Tuesday, August 18, 2009

Day 17: Great Red Herring Chase, Gray, Effing Hail

I’ve been doing a mix of indie and more mainstream games lately. Today (well, in bits and pieces over the last few days) I focused on IntuitionGames titles: Great Red Herring Chase, Gray, and Effing Hail. These games are definitely more experimental in nature. From what I can tell, only Effing Hail was a commercial release via Pogo.com.

What these games really made me think of is the philosophical debate my mother and I would get into when she was preparing one of her art exhibits. She would often include artist vision statements as part of the exhibition. My argument was always that the art should stand for itself: People should be able to infer artist intention from the art and no further exposition should be necessary. Her feeling was that the work and thought and emotion that went into the work was important enough to be discussed directly through exposition.

I’m not sure who was “right” in their way of thinking. Clearly, it’s easy for me as a critic to take points away from a piece of art (or a game) that requires exposition and explanation in order for the viewer (or player) to understand and appreciate the game. The question of interest is: How much work do we require of the viewer/player to get over approachability issues in order to appreciate the core meaning of what the art/game is about?

As concept/statement/art games, IntuitionGames are not instantly accessible. Some might argue that they aren’t really games, but rather simulations or expositions that incorporate game-like mechanics. If I wasn’t focused on playing and writing about a broad array of games that I could consume while on an extended road trip, I probably wouldn’t have given them a second glance.

And, of course, it would be easy for me to break these games down solely through the lenses of approachability and usability.

Instead, I’m going to just say a few words about each game in terms of what I learned form each experience.

Great Red Herring Chase was a film-noire adventure where the core mechanic was typing (a la Typing of the Dead or Typing Maniac). In some ways the player was role playing as the writer of a car chase sequence in a novel. Ultimately, I was left unsatisfied because I expected tense, challenging game play: I needed to catch a car that was speeding away. However, the mechanic and feedback mechanisms in place were more consistent with a romance novel than a high speed/tense car chase. I’m wondering whether the game would have been more enjoyable had the content been about finding, pursuing, and courting a romantic interest instead of “following that car…”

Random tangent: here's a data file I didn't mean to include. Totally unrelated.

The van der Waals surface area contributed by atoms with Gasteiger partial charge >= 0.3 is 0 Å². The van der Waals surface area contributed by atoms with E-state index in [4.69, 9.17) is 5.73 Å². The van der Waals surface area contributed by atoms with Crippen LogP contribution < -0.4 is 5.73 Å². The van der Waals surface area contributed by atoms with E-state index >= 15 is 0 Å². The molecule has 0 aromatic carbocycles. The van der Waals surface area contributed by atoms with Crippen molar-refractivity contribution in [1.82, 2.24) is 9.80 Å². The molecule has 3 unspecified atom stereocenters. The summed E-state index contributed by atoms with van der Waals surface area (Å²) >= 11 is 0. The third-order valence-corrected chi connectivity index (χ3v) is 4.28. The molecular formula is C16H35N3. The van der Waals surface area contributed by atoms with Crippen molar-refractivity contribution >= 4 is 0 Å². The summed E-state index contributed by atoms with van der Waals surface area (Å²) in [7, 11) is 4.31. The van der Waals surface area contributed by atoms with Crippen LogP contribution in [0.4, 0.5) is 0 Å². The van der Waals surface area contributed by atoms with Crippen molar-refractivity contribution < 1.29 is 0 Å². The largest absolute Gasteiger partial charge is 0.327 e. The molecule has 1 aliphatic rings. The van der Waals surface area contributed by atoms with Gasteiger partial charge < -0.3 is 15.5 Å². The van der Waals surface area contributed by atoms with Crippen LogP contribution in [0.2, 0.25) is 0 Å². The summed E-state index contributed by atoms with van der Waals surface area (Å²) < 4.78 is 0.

Gray was a more “serious” game that tried to make a point about how difficult (verging on futile) it is to persuade members of an opposing mob to change their point of view. And then, once the mob is persuaded, it becomes a pain in the ass again to persuade them to another point of view if the change isn’t quite right. It’s a rather depressing view of mob mentality – and I half expected the game to give up (a la the computer in War Games) and say that it simply wasn’t winnable in the end.

Effing Hail was one of those games that seemed impossible at first. Core game mechanics were tough to figure out because it was hard to deduce how your actions were affecting the game state. Control of the wind was abstract and behavior of the hail was hard to predict. Like some of the best puzzle games it offered an apparently impossible goal that you knew (deep down) was solvable by attaining some sort of “eureka” breakthrough after struggling mightily through various unproductive paths.

However, unlike some of these other puzzle games, I wasn’t able to understand and predict core game play controls and feedback mechanisms which made it less enjoyable to experiment. Learning by experimentation (at least in my mind) involves allowing a player to control certain variables and systematically deduce other relationships by manipulating the remaining variables. If none of the variables can be perfectly understood and controlled, then experimentation becomes mere guesswork without useful and informative feedback. To me, this leads to frustration.

I look forward to seeing future games from these folks. To the extent that they are interested in producing games that have more pick up and play approachability, I’m curious to see how the developers address these issues.

The larger question, of course, is: Under what conditions are the goals of approachability and usability antithetical to the  user experience of a game? Or, when is it OK to say to players “you must figure out the artist’s intent before playing this game?”

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